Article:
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Preventable hospitalizations are common and costly events that burden patients and our health care system. While research suggests that these events are strongly linked to ambulatory care access, emerging evidence suggests they may also be sensitive to a patient’s social, environmental, and economic conditions. This study examines the association between variations in social vulnerability and preventable hospitalization rates. We conducted a cross-sectional analysis of county-level preventable hospitalization rates for 33 states linked with data from the 2020 Social Vulnerability Index (SVI). Preventable hospitalizations were 40% higher in the most vulnerable counties compared with the least vulnerable. Adjusted regression results confirm the strong relationship between social vulnerability and preventable hospitalizations. Our results suggest wide variation in community-level preventable hospitalization rates, with robust evidence that variation is strongly related to a community’s social vulnerability. The human toll, societal cost, and preventability of these hospitalizations make understanding and mitigating these inequities a national priority.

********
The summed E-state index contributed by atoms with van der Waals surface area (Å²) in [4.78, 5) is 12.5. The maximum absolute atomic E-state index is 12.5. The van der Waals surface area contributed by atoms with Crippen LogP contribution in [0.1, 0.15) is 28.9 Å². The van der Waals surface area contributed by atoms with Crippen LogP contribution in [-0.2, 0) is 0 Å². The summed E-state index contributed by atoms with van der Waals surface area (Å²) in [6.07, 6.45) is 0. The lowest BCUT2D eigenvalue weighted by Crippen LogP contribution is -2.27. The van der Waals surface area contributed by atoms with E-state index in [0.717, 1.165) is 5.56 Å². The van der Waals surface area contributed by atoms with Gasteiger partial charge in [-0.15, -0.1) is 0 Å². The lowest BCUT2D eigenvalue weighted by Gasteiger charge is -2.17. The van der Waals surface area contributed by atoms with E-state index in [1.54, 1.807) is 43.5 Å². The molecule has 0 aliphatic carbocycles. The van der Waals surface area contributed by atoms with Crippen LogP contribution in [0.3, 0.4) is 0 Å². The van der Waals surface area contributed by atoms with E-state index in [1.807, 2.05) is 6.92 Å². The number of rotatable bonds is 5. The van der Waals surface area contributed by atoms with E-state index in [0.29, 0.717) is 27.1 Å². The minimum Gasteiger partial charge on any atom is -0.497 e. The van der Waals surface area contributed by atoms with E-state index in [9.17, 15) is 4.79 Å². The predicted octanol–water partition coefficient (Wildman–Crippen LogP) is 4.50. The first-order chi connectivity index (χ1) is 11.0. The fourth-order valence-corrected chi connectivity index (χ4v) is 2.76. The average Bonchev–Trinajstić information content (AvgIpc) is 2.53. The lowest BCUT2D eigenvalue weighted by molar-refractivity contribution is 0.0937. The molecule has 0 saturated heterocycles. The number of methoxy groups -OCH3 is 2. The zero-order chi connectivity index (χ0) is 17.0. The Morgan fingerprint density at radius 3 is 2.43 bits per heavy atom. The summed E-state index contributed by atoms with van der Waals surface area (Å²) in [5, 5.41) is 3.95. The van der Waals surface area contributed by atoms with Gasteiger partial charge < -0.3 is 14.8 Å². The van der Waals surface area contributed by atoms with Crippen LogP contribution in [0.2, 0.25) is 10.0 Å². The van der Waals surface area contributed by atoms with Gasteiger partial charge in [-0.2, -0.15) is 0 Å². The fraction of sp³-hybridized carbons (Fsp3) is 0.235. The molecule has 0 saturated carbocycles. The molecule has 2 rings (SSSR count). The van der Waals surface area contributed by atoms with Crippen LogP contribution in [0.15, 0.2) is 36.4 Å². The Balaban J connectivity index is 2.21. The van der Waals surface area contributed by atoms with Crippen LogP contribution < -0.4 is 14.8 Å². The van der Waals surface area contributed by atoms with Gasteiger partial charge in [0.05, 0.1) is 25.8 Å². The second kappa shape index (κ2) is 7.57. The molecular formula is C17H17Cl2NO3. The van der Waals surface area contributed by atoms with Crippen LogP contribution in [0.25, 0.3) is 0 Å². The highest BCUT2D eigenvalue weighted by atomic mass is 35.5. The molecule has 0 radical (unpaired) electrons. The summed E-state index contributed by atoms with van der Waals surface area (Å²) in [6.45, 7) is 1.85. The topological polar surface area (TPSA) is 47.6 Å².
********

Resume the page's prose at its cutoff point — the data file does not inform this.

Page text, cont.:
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Hogg-Graham, R., Benitez, J.A., Lacy, M.E., Bush, J., Lang, J., Nikolaou, H., . . . and Waters, T.M. "Association Between Community Social Vulnerability and Preventable Hospitalizations", Medical Care Research and Review, 81(1), 31-38. Copyright © 2024, The Author(s). Reprinted by permission of SAGE Publications.